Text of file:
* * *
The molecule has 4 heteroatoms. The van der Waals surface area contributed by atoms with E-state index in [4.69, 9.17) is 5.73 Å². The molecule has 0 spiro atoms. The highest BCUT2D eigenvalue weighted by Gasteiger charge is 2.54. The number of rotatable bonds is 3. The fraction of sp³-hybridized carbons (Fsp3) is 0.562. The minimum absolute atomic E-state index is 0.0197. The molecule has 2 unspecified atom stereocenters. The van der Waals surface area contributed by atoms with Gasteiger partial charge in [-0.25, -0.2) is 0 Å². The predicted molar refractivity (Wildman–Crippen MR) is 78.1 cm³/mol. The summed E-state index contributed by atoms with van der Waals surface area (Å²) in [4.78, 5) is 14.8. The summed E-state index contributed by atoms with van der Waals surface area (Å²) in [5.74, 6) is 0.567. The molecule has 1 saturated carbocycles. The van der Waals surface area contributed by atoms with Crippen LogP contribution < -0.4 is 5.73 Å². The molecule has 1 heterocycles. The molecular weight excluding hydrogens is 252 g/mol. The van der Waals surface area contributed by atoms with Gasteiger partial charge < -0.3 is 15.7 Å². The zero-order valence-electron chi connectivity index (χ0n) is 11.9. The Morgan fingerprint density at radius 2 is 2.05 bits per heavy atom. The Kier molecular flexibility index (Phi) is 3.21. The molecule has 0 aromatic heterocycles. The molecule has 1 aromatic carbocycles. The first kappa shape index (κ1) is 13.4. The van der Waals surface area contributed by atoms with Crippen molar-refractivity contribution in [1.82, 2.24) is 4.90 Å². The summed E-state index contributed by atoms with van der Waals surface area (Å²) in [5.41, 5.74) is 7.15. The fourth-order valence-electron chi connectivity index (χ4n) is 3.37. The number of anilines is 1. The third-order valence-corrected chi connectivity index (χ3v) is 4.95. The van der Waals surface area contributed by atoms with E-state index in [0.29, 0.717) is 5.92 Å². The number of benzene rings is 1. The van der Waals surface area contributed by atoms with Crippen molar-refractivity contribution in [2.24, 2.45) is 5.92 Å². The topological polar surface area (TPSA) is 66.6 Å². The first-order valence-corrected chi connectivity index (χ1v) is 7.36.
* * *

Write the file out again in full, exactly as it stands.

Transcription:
The molecule has 4 heteroatoms. The van der Waals surface area contributed by atoms with E-state index in [4.69, 9.17) is 5.73 Å². The molecule has 0 spiro atoms. The highest BCUT2D eigenvalue weighted by Gasteiger charge is 2.54. The number of rotatable bonds is 3. The fraction of sp³-hybridized carbons (Fsp3) is 0.562. The minimum absolute atomic E-state index is 0.0197. The molecule has 2 unspecified atom stereocenters. The van der Waals surface area contributed by atoms with Gasteiger partial charge in [-0.25, -0.2) is 0 Å². The predicted molar refractivity (Wildman–Crippen MR) is 78.1 cm³/mol. The summed E-state index contributed by atoms with van der Waals surface area (Å²) in [4.78, 5) is 14.8. The summed E-state index contributed by atoms with van der Waals surface area (Å²) in [5.74, 6) is 0.567. The molecule has 1 saturated carbocycles. The van der Waals surface area contributed by atoms with Crippen LogP contribution < -0.4 is 5.73 Å². The molecule has 1 heterocycles. The molecular weight excluding hydrogens is 252 g/mol. The van der Waals surface area contributed by atoms with Gasteiger partial charge < -0.3 is 15.7 Å². The zero-order valence-electron chi connectivity index (χ0n) is 11.9. The Morgan fingerprint density at radius 2 is 2.05 bits per heavy atom. The Kier molecular flexibility index (Phi) is 3.21. The molecule has 0 aromatic heterocycles. The molecule has 1 aromatic carbocycles. The first kappa shape index (κ1) is 13.4. The van der Waals surface area contributed by atoms with Crippen molar-refractivity contribution in [1.82, 2.24) is 4.90 Å². The summed E-state index contributed by atoms with van der Waals surface area (Å²) in [5.41, 5.74) is 7.15. The fourth-order valence-electron chi connectivity index (χ4n) is 3.37. The number of anilines is 1. The third-order valence-corrected chi connectivity index (χ3v) is 4.95. The van der Waals surface area contributed by atoms with E-state index in [0.29, 0.717) is 5.92 Å². The number of benzene rings is 1. The van der Waals surface area contributed by atoms with Crippen molar-refractivity contribution in [2.24, 2.45) is 5.92 Å². The topological polar surface area (TPSA) is 66.6 Å². The first-order valence-corrected chi connectivity index (χ1v) is 7.36.